Modern life has led to greater isolation, which can fuel an array of disorders. If there are medications for social pains like depression and anxiety, why not loneliness?
oneliness is part of the human condition. A primeval warning sign, like hunger or thirst, to seek out a primary resource: connection. Millions of years of evolution have shaped us into creatures who need social bonds in the same way that we need food and water.
And yet we increasingly find ourselves isolated. Loneliness is no longer a powerful enough driver to break us out of the silos created by modern life. Like our insatiable love of high-calorie foods, what was once an adaptive tool has become so misaligned with the way we live that it’s causing, in the words of the former surgeon general Vivek H Murthy, an “epidemic”.
It’s hard to compare our collective loneliness against that of previous generations, as we simply haven’t been measuring it consistently, but recent estimates suggest that anywhere from 22% to 75% of American adults are persistently lonely. A number of culture-wide structural changes might be to blame: more Americans live alone than ever before; fewer of us are marrying or having children; our average household size is shrinking. In many cases, these changes represent the availability of options where once the only accepted path was marriage and a nuclear family. But they also mean we are spending more time on our own. “Western societies have demoted human gregariousness from a necessity to an incidental,” writes John Cacioppo, a neuroscientist who studied social pain and passed away in March 2018, in his book Loneliness.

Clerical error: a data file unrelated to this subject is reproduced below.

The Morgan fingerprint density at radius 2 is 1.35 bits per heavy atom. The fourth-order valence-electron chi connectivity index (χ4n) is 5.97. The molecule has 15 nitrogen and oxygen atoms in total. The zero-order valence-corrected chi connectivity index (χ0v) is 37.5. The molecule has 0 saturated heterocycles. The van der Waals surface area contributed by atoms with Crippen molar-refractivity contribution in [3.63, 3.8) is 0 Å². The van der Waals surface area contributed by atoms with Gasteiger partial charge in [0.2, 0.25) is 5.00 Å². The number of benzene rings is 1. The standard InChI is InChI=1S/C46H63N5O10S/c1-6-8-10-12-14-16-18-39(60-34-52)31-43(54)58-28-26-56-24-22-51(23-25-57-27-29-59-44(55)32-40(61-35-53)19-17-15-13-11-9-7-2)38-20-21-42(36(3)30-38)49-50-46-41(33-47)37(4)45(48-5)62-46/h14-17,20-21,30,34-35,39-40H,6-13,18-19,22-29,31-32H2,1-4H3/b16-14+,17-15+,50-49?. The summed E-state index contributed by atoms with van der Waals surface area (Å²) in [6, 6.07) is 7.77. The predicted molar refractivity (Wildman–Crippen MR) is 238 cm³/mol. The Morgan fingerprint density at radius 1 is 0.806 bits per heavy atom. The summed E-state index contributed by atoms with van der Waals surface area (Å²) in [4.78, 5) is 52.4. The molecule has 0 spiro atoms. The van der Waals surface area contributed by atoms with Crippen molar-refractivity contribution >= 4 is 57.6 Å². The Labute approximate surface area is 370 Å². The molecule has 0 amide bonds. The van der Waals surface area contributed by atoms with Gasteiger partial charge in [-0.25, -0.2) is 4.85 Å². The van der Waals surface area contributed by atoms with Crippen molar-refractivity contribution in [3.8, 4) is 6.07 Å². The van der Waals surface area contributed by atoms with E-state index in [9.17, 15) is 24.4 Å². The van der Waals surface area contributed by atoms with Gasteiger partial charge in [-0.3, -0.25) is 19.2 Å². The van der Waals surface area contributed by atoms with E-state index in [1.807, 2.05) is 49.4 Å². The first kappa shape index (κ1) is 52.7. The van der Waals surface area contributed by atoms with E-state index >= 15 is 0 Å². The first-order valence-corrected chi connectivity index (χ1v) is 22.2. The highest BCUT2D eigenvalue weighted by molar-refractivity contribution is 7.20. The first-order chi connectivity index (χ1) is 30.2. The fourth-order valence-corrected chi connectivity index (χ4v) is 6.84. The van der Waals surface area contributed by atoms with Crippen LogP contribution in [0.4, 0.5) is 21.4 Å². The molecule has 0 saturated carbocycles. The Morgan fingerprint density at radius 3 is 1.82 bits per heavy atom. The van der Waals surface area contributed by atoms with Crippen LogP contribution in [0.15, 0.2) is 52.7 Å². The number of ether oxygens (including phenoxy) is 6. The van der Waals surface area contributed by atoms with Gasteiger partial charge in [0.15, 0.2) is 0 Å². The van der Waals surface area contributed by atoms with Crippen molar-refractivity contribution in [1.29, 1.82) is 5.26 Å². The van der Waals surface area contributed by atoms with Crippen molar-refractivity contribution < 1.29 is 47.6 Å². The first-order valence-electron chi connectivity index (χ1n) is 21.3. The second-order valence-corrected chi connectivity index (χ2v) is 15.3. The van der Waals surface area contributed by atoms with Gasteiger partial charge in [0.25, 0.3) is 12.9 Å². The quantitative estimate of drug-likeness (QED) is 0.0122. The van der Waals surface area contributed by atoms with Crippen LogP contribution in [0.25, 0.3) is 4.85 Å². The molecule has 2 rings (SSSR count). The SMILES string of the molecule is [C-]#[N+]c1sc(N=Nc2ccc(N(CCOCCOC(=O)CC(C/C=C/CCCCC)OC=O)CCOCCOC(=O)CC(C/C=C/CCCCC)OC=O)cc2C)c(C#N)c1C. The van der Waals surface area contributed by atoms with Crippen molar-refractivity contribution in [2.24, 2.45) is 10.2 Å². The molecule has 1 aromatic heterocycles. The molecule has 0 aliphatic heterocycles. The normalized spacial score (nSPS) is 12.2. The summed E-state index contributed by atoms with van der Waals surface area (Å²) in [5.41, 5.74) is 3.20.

The trouble is that chronic loneliness doesn’t just make you feel terrible – it’s also terrible for you. Loneliness elevates our risk of developing a range of disorders, including cardiovascular disease, neurodegenerative diseases, cognitive decline, and metastatic cancer. It also weakens the immune system, making us more susceptible to infections. Left untended, even situational loneliness can ossify into a fixed state that changes brain structures and processes, says Stephanie Cacioppo, director of the Brain Dynamics Lab at the University of Chicago Pritzker School of Medicine. She is also John Cacioppo’s widow and was his research partner up until his death last year.
As a scientist, Stephanie Cacioppo has often viewed her life as an experiment. When John died, the practical elements of their joint research took on an urgent personal relevance.
People sometimes compare social loss to physical pain, but Stephanie finds the analogy inaccurate. After John’s death, she went on long runs, pushing herself in near-freezing temperatures until her muscles and lungs screamed. “I could handle the pain because I knew it would have an end,” she says. “The physical pain associated with running was less intense than the deep, heartfelt emotional pain of the loss of the love of my life.”
Stephanie says she’s now relying on many of the social fitness exercises that the couple validated together, such as making an effort to express gratitude, doing something nice for someone else without expecting something in return, choosing to engage with strangers, and sharing good news with others. “I am living proof of my science,” she says. “I apply it every day.”
Unlike depression and anxiety, loneliness has no recognized clinical form; there is no available diagnosis or treatment for feeling chronically isolated.She has also found relief in her work and in continuing her husband’s legacy: “If you have a sense of worth and life with a purpose, you will feel less lonely,” Stephanie says. Today, that means continuing a body of research that she and her late husband were beginning to explore: a pill for loneliness.